White Sox's Welington Castillo suspended 80 games for PEDs

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Castillo gets latest suspension for PEDs (1:06)

Jerry Crasnick reacts to Welington Castillo's 80-game suspension for violating the league's joint drug agreement. (1:06)

Chicago White Sox catcher Welington Castillo has been suspended 80 games for violating the league's joint drug agreement, Major League Baseball announced Thursday.

Castillo is being banned for using erythropoietin (EPO), a performance-enhancing substance.

"I was recently notified by Major League Baseball that I had tested positive for EPO, a substance that is prohibited under MLB's Joint Drug Agreement," said Castillo via statement. "The positive test resulted from an extremely poor decision that I, and I alone, made. I take full responsibility for my conduct. I have let many people down, including my family, my teammates, the White Sox organization and its fans, and from my heart, I apologize. Following my suspension, I look forward to rejoining my teammates and doing whatever I can to help the White Sox win."

Castillo, 31, from the Dominican Republic, is hitting .270 with 6 home runs and 15 RBIs for the White Sox this season. He was behind the plate for Wednesday's 11-1 win over the Orioles, going 1-for-5 at the plate.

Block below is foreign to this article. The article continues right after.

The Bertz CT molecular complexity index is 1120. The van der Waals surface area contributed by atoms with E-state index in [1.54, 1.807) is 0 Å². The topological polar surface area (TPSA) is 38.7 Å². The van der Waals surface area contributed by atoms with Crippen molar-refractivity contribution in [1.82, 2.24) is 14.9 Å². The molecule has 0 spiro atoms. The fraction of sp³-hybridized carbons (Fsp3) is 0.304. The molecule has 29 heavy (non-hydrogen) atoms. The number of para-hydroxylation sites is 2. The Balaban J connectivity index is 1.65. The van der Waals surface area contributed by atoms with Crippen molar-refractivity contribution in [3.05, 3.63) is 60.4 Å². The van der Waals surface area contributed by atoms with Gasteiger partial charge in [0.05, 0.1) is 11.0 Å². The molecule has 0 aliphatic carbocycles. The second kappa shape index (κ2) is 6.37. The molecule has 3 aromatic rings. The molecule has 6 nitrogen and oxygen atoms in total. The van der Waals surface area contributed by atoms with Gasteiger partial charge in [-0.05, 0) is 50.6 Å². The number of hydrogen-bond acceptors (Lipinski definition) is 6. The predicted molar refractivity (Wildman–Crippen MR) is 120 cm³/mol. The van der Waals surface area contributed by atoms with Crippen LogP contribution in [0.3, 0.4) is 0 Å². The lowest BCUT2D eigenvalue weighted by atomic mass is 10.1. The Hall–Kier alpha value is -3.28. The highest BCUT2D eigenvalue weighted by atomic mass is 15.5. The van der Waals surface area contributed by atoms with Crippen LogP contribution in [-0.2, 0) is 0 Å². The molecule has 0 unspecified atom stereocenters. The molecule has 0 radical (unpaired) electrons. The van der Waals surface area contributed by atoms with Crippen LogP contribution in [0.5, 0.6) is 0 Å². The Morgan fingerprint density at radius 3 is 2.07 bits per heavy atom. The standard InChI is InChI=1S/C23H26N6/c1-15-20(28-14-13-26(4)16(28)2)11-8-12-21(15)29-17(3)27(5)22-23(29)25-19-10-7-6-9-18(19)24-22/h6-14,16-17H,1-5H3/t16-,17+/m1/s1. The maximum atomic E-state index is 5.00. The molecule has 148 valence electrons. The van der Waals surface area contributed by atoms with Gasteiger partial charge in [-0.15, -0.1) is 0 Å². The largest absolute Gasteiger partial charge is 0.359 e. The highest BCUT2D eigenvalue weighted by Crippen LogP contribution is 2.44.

"The Chicago White Sox were saddened and disappointed to learn of the suspension of catcher Welington Castillo for violating Major League Baseball's Joint Drug Prevention and Treatment Program," read a statement from White Sox GM Rick Hahn. "Welington has apologized to the team and his teammates and has taken full responsibility for his actions. He understands that he has negatively affected the team and has fallen short of the expectations we have of our players. The White Sox fully support Major League Baseball's policy and its efforts to eliminate performance enhancing substances from our game."

It's the second notable MLB drug violation this month. Seattle Mariners second baseman Robinson Cano received an 80-game ban after testing positive for furosemide, a diuretic that is not a performance-enhancing drug but is viewed as a masking agent and is on MLB's banned-substance list.